Galkot, March 3
Unlawful exploitation of the Kaligandaki river has continued unabated for over the years.
The tendency of crusher entrepreneurs to exploit river materials has not let up although the Gandaki provincial government came up with a guideline to check the excavation and extraction of river-based products.
Even in the broad daylight, the extraction of river products has been undertaken unlawfully by using heavy equipment against the tenders. However, the local governments and concerned agencies have remained mute spectators.
Of late, the extraction of river products has been unobtrusively carried out under the longest bridge of Nepal that was constructed to connect the Baglung and Parbat districts.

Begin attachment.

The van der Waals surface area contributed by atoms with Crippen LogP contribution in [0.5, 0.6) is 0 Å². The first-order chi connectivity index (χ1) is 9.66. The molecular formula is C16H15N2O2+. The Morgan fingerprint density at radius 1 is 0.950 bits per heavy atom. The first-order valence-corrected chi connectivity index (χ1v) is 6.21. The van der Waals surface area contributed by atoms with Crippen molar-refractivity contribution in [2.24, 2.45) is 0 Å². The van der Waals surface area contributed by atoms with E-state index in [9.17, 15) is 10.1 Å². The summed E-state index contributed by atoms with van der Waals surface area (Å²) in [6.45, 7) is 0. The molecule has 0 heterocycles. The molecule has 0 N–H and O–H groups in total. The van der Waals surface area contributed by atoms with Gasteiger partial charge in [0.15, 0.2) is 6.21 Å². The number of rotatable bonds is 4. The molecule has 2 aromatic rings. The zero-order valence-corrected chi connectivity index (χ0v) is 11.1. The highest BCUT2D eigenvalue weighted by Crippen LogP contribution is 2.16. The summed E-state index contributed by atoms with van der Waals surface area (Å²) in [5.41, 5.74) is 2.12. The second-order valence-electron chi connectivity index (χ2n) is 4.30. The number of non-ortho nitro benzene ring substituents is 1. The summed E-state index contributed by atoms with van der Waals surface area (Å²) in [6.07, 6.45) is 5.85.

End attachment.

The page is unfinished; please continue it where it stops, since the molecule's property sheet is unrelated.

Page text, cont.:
The growing illegal extraction and exploitation have also caused the river to change its course.
On the other hand, the precious ammonite stones (shaligram) are also on the verge of disappearance with the unchecked exploitation of the river. The ammonite stone, which is available in the Kaligandaki river only, is one of the most precious things for Hindus.
The provincial government has banned the use of heavy equipment such as bulldozer, excavator and loader while excavating and extracting stones, pebbles, sand, soil and rock among others from the national forests, reserve areas and sensitive zones. Machine and equipment stated in the environmental impact assessment report and approved in the preliminary environment evaluation can only be used in the case of other areas.
There are growing complaints from the local citizens for apathy shown by stakeholders and concerned authorities of Baglung and Parbat districts even when the exploitation of the river has become rampant and sporadic. Local police, administration and other stakeholders have not shown serious attention to book the exploiters to legal action, the citizens’ leaders complain.